Dubai: The absence of Dubai government guarantees in support of the Dubai Group restructuring is credit positive for Dubai’s sovereign credit worthiness, Bank of America Merrill Lynch (BofA) said in a report yesterday.
“While decreasing contingent liabilities is positive for sovereign creditworthiness and CDS [credit default swaps], the immediate impact may be trumped by broader Dubai Inc restructurings and sentiment,” Jean-Michel Saliba, a BofA economist wrote in a note.
However, he added that the decision was broadly shrugged off by the market.
The Drydocks example:
This announcement leaves Dubai Group to fend for itself with its creditors, who have been calling for $2 billion (Dh7.34 billion) in government support and a backstop guarantee of $1.8 billion. Dubai Group is the second firm after Dubai Drydocks to have to negotiate a restructuring deal with no government support.
Dubai Group is seeking to restructure $10 billion ($6 billion in bank loans and $4 billion in inter-company loans, likely in part owed to the Dubai Financial Support Fund), though only $1.8 billion of syndicated loans appear in publicly disclosed data.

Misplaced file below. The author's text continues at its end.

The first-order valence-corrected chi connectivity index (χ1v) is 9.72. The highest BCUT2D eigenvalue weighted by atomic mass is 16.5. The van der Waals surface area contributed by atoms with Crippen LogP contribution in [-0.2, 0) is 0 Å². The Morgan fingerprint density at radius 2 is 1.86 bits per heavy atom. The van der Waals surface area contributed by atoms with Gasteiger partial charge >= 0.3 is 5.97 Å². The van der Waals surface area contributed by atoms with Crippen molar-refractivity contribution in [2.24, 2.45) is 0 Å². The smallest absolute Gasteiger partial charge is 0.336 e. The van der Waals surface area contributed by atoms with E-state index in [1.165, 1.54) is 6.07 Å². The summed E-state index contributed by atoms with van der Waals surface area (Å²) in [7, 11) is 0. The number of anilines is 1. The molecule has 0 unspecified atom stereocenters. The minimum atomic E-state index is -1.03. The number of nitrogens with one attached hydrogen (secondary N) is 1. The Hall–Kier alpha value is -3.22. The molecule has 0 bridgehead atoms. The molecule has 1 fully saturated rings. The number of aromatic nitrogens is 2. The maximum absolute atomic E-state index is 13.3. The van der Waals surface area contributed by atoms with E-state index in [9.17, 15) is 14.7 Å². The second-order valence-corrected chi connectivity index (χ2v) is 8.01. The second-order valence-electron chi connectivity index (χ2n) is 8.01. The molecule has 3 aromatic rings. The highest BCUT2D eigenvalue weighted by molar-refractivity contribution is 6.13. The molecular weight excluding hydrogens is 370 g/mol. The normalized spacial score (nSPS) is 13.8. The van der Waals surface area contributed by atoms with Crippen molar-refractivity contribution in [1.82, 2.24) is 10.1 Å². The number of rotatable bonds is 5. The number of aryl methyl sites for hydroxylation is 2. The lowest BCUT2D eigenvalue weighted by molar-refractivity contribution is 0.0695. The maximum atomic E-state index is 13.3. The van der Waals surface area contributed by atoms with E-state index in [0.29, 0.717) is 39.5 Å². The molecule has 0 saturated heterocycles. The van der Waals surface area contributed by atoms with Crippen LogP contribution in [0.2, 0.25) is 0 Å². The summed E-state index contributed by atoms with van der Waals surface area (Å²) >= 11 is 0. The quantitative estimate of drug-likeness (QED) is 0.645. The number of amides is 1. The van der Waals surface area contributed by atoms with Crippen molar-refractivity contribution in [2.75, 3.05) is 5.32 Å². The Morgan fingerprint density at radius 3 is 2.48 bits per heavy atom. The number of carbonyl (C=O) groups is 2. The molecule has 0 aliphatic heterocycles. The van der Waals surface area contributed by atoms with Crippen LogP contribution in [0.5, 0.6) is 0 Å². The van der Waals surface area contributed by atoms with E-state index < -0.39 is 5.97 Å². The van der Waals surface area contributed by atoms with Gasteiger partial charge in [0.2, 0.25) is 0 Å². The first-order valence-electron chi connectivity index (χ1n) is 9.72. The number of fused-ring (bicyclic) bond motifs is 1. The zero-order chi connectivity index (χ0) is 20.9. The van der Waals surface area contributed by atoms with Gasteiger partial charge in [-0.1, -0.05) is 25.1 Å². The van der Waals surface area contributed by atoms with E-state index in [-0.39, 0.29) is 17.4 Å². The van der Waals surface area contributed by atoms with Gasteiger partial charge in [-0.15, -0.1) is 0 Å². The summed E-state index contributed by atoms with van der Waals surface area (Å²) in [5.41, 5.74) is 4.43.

Dubai Group is now reported to be offering maturity extensions of five years to secured lenders (owed $3.2 billion) and 8-10 years to partially secured and unsecured lenders (owed $2.8 billion). Interest payments are expected to be resumed once an agreement is reached with banks.
Dubai Group appointed eight banks to represent creditors in two committees in 2011 to help with the restructuring. Paris-based Natixis SA’s Nexgen unit and Dubai-based Mashreq PSC make up the committee of secured lenders. Royal Bank of Scotland Group Plc and Emirates NBD lead the group of partially secured and unsecured lenders.
“The absence of government support is not a cause of big worry, because the assets backing the secured loans are big enough to pay back the loans. Banks should be patient until the asset prices recover,” a banker with knowledge of the ongoing negotiations said.
According to BofA Merrill Lynch, the lack of guarantees from the government in support of Dubai Group highlights a renewed focus to prioritise involvement and support to strategic government related entities (GREs).
“Despite the lack of a perceived blanket guarantee, the preference appears to be to continue to protect bondholders over loan holders and thus ensure market access to other GREs across the Dubai Inc structure,” Saliba said.
However, the absence of government support to debt restructuring is expected to cause tighter liquidity conditions in the UAE banking sector.
Additionally, the geopolitical threat from the Iran crisis could further tighten liquidity.